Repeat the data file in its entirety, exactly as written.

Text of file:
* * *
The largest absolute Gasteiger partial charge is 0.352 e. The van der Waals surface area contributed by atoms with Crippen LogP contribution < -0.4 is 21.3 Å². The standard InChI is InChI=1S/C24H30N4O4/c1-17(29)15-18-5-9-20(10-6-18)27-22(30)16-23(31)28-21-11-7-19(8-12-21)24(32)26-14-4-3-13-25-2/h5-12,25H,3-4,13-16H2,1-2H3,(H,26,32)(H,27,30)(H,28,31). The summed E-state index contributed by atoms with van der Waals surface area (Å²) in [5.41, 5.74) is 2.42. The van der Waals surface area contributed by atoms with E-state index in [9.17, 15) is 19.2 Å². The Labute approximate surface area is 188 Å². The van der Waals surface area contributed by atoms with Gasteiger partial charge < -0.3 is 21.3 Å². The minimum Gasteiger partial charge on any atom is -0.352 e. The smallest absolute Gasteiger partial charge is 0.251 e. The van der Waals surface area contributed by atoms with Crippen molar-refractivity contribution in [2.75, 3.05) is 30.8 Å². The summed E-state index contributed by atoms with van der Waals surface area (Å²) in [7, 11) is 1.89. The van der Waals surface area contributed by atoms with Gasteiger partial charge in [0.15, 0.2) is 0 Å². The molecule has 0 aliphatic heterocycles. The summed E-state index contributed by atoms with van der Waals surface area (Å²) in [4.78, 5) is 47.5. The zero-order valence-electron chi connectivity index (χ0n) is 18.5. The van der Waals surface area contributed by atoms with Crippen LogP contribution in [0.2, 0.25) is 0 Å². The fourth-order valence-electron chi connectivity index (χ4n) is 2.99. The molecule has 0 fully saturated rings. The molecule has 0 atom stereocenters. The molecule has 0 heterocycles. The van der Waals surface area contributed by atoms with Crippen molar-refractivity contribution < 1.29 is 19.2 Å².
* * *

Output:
The largest absolute Gasteiger partial charge is 0.352 e. The van der Waals surface area contributed by atoms with Crippen LogP contribution < -0.4 is 21.3 Å². The standard InChI is InChI=1S/C24H30N4O4/c1-17(29)15-18-5-9-20(10-6-18)27-22(30)16-23(31)28-21-11-7-19(8-12-21)24(32)26-14-4-3-13-25-2/h5-12,25H,3-4,13-16H2,1-2H3,(H,26,32)(H,27,30)(H,28,31). The summed E-state index contributed by atoms with van der Waals surface area (Å²) in [5.41, 5.74) is 2.42. The van der Waals surface area contributed by atoms with E-state index in [9.17, 15) is 19.2 Å². The Labute approximate surface area is 188 Å². The van der Waals surface area contributed by atoms with Gasteiger partial charge < -0.3 is 21.3 Å². The minimum Gasteiger partial charge on any atom is -0.352 e. The smallest absolute Gasteiger partial charge is 0.251 e. The van der Waals surface area contributed by atoms with Crippen molar-refractivity contribution in [2.75, 3.05) is 30.8 Å². The summed E-state index contributed by atoms with van der Waals surface area (Å²) in [7, 11) is 1.89. The van der Waals surface area contributed by atoms with Gasteiger partial charge in [0.15, 0.2) is 0 Å². The molecule has 0 aliphatic heterocycles. The summed E-state index contributed by atoms with van der Waals surface area (Å²) in [4.78, 5) is 47.5. The zero-order valence-electron chi connectivity index (χ0n) is 18.5. The van der Waals surface area contributed by atoms with Crippen LogP contribution in [0.2, 0.25) is 0 Å². The fourth-order valence-electron chi connectivity index (χ4n) is 2.99. The molecule has 0 fully saturated rings. The molecule has 0 atom stereocenters. The molecule has 0 heterocycles. The van der Waals surface area contributed by atoms with Crippen molar-refractivity contribution < 1.29 is 19.2 Å².